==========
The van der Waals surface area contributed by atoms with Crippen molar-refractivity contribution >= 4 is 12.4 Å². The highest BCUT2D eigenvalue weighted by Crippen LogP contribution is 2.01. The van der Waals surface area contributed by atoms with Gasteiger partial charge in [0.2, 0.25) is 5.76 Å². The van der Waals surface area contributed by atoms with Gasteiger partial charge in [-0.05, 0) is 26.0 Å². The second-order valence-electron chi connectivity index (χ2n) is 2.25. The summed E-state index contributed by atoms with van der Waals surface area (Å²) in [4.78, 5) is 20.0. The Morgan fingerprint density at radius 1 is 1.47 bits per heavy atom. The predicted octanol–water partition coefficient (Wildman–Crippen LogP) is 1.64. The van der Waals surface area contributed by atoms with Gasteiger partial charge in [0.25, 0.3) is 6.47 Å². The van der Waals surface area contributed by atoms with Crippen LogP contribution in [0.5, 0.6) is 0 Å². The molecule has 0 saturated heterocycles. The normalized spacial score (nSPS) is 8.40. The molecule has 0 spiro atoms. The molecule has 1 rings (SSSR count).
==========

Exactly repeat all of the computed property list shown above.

The van der Waals surface area contributed by atoms with Crippen molar-refractivity contribution >= 4 is 12.4 Å². The highest BCUT2D eigenvalue weighted by Crippen LogP contribution is 2.01. The van der Waals surface area contributed by atoms with Gasteiger partial charge in [0.2, 0.25) is 5.76 Å². The van der Waals surface area contributed by atoms with Gasteiger partial charge in [-0.05, 0) is 26.0 Å². The second-order valence-electron chi connectivity index (χ2n) is 2.25. The summed E-state index contributed by atoms with van der Waals surface area (Å²) in [4.78, 5) is 20.0. The Morgan fingerprint density at radius 1 is 1.47 bits per heavy atom. The predicted octanol–water partition coefficient (Wildman–Crippen LogP) is 1.64. The van der Waals surface area contributed by atoms with Gasteiger partial charge in [0.25, 0.3) is 6.47 Å². The van der Waals surface area contributed by atoms with Crippen LogP contribution in [0.5, 0.6) is 0 Å². The molecule has 0 saturated heterocycles. The normalized spacial score (nSPS) is 8.40. The molecule has 0 spiro atoms. The molecule has 1 rings (SSSR count).